Not Rated | | Adventure, Drama, History
In 1787, British ship Bounty leaves Portsmouth to bring a cargo of bread-fruit from Tahiti but the savage on-board conditions imposed by Captain Bligh trigger a mutiny led by officer Fletcher Christian.
According to a 1980 "Films in Review" career article on Marlon Brando, Screenwriter DeWitt Bodeen claims that the finale of the film was suggested by Billy Wilder, approved by Brando, and shot by George Seaton.
I was just thinking, sir, that our little errand for groceries might wind up in a page of naval history if we succeed in negotiating The Horn in the dead of winter.
Captain Bligh: Why shouldn't we succeed? Admiral Anderson did.
Fletcher Christian: Yes, but of course he didn't choose ...
William Brown (in the prologue/epilogue) is shown to be the only mutineer still alive when Pitcairn is re-discovered by a British frigate in 1814. In reality, Brown was one of the mutineers killed in 1793 during warfare between the Tahitian men and the British mutineers. John Adams (who sailed under the name Alexander Smith) was the only mutineer still alive when an American whaling vessel happened upon Pitcairn in 1808, followed by a British vessel in 1814. All of the other mutineers (including Brown and Fletcher Christian) had died by violence in the preceding years, with the exception of Ned Young, who had died of asthma in 1800. Young, having realized he was dying, took it upon himself to teach the illiterate Adams/Smith how to read and write and likewise taught him what he would need to lead the community on Pitcairn.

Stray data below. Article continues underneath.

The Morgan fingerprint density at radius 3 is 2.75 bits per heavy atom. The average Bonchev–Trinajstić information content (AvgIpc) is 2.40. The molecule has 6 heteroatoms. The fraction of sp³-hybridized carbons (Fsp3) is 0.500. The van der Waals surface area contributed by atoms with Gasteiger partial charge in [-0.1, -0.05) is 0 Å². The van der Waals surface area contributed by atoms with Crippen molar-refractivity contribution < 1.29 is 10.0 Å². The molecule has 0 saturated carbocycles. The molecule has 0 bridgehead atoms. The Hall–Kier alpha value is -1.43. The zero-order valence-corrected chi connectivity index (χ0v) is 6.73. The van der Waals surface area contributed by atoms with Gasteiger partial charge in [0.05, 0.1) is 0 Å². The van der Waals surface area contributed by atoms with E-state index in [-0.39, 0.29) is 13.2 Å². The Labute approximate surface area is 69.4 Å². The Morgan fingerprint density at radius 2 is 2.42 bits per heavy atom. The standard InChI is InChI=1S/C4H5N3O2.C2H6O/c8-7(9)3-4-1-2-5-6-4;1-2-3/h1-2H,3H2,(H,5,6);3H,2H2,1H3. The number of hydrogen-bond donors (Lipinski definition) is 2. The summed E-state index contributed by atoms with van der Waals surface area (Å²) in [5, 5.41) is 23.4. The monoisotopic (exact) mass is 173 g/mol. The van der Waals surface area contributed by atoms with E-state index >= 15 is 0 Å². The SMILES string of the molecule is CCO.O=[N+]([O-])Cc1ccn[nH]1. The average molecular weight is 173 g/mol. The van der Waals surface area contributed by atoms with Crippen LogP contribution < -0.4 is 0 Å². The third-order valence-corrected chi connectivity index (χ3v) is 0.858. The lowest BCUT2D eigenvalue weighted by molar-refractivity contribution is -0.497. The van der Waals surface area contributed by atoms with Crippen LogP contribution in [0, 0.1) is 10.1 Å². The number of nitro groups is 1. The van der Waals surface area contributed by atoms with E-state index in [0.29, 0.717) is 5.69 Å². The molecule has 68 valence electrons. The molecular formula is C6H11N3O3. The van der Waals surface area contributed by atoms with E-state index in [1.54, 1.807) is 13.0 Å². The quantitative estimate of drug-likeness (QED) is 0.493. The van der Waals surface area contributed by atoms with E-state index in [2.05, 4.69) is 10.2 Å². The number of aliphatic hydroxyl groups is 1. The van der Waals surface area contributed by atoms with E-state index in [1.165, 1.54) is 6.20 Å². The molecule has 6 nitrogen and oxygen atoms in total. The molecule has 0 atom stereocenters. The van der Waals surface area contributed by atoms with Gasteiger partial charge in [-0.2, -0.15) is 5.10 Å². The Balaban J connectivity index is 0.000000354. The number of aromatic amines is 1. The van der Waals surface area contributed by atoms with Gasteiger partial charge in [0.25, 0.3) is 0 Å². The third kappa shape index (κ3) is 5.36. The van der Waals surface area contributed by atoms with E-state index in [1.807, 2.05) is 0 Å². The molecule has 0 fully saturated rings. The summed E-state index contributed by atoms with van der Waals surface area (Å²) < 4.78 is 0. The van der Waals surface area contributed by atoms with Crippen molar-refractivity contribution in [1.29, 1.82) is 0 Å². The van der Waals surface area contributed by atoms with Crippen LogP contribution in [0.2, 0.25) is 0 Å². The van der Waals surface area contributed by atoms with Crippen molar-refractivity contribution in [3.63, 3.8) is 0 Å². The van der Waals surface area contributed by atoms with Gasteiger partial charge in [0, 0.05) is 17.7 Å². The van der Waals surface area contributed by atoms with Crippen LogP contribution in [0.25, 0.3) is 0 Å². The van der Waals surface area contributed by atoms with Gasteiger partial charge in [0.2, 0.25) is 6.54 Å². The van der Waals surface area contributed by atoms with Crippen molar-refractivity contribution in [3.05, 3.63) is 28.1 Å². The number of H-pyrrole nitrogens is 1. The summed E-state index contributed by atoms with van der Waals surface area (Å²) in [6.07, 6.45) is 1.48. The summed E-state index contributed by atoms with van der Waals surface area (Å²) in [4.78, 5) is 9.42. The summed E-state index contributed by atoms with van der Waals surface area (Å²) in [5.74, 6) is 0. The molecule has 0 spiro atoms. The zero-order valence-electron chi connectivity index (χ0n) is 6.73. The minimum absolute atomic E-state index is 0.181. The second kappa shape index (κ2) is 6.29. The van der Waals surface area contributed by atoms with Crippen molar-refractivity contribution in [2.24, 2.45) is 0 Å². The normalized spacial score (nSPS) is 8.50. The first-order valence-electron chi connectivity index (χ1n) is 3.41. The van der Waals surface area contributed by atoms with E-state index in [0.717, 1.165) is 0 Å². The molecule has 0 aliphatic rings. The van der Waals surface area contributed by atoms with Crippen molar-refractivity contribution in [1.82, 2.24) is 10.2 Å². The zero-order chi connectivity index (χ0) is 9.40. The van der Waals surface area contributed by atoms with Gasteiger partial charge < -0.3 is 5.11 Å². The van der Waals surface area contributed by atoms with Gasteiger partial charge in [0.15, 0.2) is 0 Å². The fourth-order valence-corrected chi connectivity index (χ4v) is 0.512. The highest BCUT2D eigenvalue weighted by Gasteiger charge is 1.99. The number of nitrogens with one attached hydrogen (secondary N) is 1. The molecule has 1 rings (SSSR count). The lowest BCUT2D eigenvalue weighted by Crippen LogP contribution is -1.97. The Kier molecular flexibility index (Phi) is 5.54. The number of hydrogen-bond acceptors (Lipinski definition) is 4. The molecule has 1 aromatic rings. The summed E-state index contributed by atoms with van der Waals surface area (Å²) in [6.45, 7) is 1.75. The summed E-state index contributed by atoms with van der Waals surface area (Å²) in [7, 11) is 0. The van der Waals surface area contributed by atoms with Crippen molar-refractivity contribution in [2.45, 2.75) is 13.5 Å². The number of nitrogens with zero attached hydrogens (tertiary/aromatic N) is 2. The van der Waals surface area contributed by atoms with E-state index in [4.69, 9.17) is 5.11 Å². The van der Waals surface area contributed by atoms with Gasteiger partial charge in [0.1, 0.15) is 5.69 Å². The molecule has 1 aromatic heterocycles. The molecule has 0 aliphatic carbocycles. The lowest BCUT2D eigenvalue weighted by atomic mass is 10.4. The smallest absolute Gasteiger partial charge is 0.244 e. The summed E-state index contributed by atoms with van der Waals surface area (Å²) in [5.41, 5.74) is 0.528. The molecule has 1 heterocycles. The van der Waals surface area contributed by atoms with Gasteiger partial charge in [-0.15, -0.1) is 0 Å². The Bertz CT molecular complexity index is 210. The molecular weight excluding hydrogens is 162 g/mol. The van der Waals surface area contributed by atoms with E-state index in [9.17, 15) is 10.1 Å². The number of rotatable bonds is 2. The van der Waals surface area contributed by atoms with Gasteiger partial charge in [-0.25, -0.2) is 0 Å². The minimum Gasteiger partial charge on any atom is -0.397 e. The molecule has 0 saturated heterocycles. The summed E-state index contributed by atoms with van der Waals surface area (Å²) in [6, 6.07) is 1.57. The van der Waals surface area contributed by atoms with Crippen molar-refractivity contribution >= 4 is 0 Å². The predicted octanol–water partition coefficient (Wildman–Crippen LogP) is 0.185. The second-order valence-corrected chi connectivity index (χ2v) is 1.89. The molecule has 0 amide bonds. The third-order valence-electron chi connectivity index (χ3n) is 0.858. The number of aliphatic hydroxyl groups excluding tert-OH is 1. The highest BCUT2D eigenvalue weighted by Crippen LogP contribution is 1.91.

English, Polynesian, French
Check out our guide to Comic-Con 2018, see what IMDb editors are watching, and more.